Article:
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To remind pupils of the importance of silence.

by Helen Redfern

Suitable for Whole School (Sec)


To remind pupils of the importance of silence.

Preparation and materials

  • The full story of Elijah is in 1 Kings 17—19 (see section 4).


  1. Silence! (Shout this as loud as you can and see what response you get!)

    Silence is what we are going to be thinking about today.

    What does the word ‘silence’ make you think of? (Get pupils to call out or discuss in pairs.)

    Some suggestions:

    –  exams
    –  a minute’s silence when someone dies
    –  a really strict teacher
    –  peace and quiet
    –  boring times alone with nothing to do
    –  scary times when every noise is sinister.
  2. Most of us experience very little silence in our busy lives. We are always surrounded by our friends, or watching TV, or listening to music, or chatting on our mobiles.

    Some of us find silence uncomfortable and would do anything to avoid it. Not many of us would admit to finding silence enjoyable.
  3. However, all religious traditions value silence and regard it as an essential element in the search for spiritual growth. Inner silence is understood to bring one in contact with the divine or ‘ultimate reality’.

    William Penn (1644–1718), an English Quaker who founded a colony near Philadelphia in America, and after whom the US state of Pennsylvania was named, said, ‘True silence is the rest of the mind; it is to the spirit what sleep is to the body – nourishment and refreshment.
  4. One man who found that out for himself was Elijah, a character from the Old Testament. Listen to this account of what happened and of what he might have said and felt.

    Dejected . . . depressed . . . desperate . . . what words can I find to describe this misery I feel?

    I wish I were dead. Leave me here to die. Alone. So alone.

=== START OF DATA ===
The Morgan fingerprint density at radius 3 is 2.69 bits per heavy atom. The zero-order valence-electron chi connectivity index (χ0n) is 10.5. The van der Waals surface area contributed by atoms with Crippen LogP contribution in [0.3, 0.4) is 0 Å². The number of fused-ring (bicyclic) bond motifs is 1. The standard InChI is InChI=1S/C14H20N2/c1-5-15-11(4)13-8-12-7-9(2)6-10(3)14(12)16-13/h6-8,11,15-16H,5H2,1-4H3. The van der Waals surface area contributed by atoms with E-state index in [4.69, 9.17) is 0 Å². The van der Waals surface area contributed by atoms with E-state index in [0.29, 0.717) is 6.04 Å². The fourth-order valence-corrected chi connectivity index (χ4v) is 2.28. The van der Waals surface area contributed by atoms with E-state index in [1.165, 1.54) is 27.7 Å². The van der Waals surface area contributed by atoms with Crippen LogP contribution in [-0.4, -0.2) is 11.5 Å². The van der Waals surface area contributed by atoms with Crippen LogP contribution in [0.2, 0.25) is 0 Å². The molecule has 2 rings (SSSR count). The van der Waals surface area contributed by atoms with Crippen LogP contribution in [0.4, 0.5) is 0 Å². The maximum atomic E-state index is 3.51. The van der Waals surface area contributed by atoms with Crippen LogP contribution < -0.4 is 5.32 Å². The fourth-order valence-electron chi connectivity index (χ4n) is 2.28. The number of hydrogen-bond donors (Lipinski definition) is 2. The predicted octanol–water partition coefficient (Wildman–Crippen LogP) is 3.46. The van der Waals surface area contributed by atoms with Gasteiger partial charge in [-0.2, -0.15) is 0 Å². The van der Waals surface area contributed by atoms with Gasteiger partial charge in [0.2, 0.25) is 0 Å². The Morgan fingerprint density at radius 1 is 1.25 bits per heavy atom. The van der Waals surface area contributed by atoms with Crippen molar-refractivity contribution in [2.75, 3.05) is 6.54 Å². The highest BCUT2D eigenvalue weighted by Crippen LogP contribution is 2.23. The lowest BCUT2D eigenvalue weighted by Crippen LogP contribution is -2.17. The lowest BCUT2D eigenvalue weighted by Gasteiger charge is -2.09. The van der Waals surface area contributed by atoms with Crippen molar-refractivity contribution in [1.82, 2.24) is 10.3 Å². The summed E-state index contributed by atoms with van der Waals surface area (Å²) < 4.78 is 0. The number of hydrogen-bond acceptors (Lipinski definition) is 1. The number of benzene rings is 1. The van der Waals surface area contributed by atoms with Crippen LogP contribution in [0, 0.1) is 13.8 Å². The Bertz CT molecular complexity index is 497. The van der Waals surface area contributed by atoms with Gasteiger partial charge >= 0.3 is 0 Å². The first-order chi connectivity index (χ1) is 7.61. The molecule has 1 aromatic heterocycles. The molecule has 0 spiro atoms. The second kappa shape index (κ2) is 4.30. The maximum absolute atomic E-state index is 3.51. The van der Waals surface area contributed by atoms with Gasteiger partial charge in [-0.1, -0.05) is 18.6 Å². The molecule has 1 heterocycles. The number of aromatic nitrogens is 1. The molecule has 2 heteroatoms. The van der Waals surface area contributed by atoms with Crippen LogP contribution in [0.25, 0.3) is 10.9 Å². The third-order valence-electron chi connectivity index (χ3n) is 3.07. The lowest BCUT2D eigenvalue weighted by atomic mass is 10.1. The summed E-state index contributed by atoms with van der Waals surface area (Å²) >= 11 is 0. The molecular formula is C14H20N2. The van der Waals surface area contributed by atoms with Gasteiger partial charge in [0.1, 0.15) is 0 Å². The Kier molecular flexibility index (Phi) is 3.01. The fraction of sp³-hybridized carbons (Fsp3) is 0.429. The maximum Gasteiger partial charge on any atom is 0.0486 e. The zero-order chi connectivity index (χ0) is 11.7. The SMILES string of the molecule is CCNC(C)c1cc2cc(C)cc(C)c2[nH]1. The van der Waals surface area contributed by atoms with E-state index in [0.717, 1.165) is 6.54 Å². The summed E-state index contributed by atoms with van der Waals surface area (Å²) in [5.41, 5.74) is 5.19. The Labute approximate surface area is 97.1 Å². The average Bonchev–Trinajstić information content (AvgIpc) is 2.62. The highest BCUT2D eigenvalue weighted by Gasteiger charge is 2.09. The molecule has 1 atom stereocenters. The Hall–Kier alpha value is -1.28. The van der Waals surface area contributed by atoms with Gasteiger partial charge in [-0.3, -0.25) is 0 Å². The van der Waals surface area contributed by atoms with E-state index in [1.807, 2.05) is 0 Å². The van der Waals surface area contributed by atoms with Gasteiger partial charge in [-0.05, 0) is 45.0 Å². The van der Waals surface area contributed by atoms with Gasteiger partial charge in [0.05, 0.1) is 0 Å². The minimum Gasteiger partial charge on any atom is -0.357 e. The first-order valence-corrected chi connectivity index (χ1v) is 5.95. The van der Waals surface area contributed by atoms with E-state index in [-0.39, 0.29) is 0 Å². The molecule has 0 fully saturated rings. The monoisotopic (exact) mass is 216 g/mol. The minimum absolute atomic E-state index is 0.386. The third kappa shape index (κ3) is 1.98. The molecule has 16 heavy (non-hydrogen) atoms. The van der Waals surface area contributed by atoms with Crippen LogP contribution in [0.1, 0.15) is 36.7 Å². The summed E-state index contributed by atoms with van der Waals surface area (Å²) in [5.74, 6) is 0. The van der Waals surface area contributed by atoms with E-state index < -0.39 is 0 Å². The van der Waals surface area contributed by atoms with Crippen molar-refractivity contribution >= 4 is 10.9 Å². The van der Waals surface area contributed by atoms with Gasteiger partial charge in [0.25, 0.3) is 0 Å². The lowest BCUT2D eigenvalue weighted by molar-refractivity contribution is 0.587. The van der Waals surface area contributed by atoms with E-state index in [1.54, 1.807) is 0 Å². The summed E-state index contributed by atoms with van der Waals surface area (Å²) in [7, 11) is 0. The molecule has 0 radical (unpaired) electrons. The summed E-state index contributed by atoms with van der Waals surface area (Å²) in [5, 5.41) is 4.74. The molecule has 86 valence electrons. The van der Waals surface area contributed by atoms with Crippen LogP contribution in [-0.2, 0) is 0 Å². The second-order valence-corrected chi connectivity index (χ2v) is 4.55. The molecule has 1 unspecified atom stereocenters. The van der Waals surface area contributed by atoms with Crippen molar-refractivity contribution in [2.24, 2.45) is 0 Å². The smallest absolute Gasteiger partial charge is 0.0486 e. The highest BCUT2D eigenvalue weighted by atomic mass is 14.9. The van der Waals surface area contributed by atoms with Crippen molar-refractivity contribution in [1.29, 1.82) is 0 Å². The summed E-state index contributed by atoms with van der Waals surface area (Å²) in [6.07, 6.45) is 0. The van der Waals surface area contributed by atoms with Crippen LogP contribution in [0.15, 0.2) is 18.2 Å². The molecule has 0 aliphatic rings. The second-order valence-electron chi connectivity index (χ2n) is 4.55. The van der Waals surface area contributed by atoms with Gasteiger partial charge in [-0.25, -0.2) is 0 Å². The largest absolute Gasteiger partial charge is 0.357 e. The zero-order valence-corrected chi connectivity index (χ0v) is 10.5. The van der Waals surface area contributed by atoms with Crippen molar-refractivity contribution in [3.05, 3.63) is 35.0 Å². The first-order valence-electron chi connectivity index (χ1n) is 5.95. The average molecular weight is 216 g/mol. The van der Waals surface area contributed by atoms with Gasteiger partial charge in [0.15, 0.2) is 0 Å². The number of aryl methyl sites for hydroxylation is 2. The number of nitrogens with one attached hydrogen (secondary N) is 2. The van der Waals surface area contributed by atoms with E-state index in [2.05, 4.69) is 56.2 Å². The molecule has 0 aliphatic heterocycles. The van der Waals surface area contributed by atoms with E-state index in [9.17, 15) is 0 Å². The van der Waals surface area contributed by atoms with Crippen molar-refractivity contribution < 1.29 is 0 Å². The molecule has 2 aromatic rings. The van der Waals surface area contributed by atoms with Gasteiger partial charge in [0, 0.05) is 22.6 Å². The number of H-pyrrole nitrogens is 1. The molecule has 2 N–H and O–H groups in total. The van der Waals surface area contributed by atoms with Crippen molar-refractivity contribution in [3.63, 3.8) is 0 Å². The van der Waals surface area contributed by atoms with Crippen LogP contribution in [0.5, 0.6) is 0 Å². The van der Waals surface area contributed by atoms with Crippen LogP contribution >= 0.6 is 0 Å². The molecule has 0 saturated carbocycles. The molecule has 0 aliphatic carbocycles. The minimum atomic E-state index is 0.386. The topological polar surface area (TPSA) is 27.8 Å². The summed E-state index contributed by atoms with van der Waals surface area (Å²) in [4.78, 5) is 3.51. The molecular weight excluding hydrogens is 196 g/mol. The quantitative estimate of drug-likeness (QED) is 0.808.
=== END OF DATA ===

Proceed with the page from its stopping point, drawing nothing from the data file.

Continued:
The only prophet left in the whole of Israel. Can you imagine what that feels like? I just can’t speak out for God on my own any more. Weary. So weary.

    Can you imagine how hard it is, standing for God in such evil times with evil kings doing such evil deeds? Afraid. So afraid.

    The threats of the wicked Queen Jezebel are ringing in my head. I got rid of her prophets of Baal and now she wants me dead.

    Just leave me here to die.

    Elijah, stand up on the mountain. The Lord is about to pass by.

    What’s that? What’s going on?

    A wind. A mighty rushing wind. But the Lord is not in the wind.

    An earthquake. A rumbling, rock-splitting earthquake. But the Lord is not in the earthquake.

    A fire. A fierce destroying fire. But the Lord is not in the fire.

    And then silence. ‘A sound of sheer silence.’

    All at once, I know.

    I connect with the living God.

    He has always provided for me.

    He has always heard the cry of my heart.

    He will not stop now.
  5. Elijah met with his God in the silence and the Lord gave him a new sense of hope and purpose. He also provided a helper, Elisha, who would carry on Elijah’s work for God.

Time for reflection

The religious writer Elisabeth Kübler-Ross said, ‘Learn to get in touch with the silence within yourself and know that everything in this life has a purpose.

Elijah discovered for himself the truth of that statement.

Perhaps you would like to discover it too.

Let us reflect on the importance of silence in the silence.




‘Sometimes, Lord, often –

I don’t know what to say to you.

But I still come, in quiet,

For the comfort of two friends sitting in silence.

And it’s then, Lord, that I learn most from you.

When my mind slows down,

And my heart stops racing.

When I let go and wait in the quiet,

Realising that all the things I was going to ask for

You know already.

Then, Lord, without words,

In the stillness

You are there.’

(Taken from the Introduction to A silence and a Shouting
by Eddie Askew (The Leprosy Mission International, 1984


‘Be still, for the presence of the Lord’ by David J. Evans

‘The Sound of Silence’ by Simon and Garfunkel

Publication date: June 2012   (Vol.14 No.6)    Published by SPCK, London, UK.
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